It could work for the well prepared DM though. I like some of the modifiers.

Personally, I am fine with DM fiat. Maybe a player can beat the brakes off of a DC 35 check to make an enemy friendly. But the DM doesn't have to allow the PC time to work out the scenario.

I will wait for Tal breakdown of this post. :)

Talanall
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Board Rider wrote:

However, I hate the idea of using levels as a modifier because levels are supposed to be nebulous way to monitor a characters ability not its ability to resist a silver tongue devil.

This is a thing that happens pretty routinely in 3.5's "social interaction" skills. If you use Bluff to feint in combat, the defender's Sense Motive modifier is fortified by his BAB, which is a direct function of his level/Hit Dice.

In similar vein, Intimidate is opposed by the victim's level. Specifically, it's 1d20 + target's level/Hit Dice + Wis modifier + any saving throw modifier associated with saves vs. fear. The last bit is meant to indicate that a halfling would get a +2 morale bonus tacked onto his level check because he gets that bonus versus fear effects.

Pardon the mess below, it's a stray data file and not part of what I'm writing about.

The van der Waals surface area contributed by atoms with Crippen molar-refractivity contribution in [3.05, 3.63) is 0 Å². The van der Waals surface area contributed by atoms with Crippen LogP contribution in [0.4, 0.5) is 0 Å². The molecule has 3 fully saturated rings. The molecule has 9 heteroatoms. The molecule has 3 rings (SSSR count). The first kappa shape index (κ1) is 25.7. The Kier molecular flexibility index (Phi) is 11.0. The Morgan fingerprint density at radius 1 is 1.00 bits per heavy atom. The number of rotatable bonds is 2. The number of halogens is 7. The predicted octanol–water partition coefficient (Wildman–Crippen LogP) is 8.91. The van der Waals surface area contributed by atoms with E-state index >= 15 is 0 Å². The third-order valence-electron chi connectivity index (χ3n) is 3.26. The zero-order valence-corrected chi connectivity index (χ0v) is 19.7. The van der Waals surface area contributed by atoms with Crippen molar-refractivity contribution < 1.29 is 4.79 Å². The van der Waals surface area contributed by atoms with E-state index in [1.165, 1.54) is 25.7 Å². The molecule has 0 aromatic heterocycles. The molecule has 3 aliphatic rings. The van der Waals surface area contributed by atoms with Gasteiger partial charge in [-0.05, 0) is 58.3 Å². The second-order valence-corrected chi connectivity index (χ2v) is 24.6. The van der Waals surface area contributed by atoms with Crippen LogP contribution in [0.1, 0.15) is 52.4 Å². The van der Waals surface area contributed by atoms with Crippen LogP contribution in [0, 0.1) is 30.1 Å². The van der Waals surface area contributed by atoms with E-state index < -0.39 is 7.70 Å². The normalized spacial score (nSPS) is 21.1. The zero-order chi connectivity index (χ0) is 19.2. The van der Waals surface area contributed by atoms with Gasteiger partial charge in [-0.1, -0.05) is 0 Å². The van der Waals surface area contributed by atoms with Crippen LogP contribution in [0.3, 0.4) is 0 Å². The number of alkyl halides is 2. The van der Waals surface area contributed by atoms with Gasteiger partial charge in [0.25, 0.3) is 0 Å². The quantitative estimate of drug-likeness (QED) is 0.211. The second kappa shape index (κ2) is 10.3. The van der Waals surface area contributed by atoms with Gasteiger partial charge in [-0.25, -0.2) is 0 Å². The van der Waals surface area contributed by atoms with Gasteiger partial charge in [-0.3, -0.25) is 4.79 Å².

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Board Rider
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Admittedly, I forgot the intimidate skill mechanic when posting previously. Probably because I rarely see it in play. Although you pointing that out does bring me to the question as to whether or not a paladin is immune to being intimidated or simply gives a +4 to allies against the check (assuming aura of courage is in play).

Regardless, that, and using levels, is a clunky mechanic in general. I can buy BAB with the use of bluff/feint as I can imagine that a character with more martial proficiency can sell a feint better. Further, that's a specific use and not a replacement.

Either way, if a DM is prepared to counteract a diplomacy PC against a NPC, a like minded group, or a mixed group,then the alternate skill check could work. As a player I would become frustrated if every time I broke out my one trick diplomacy pony I find out that the PC is working against similarly scaled NPCs just to make it difficult.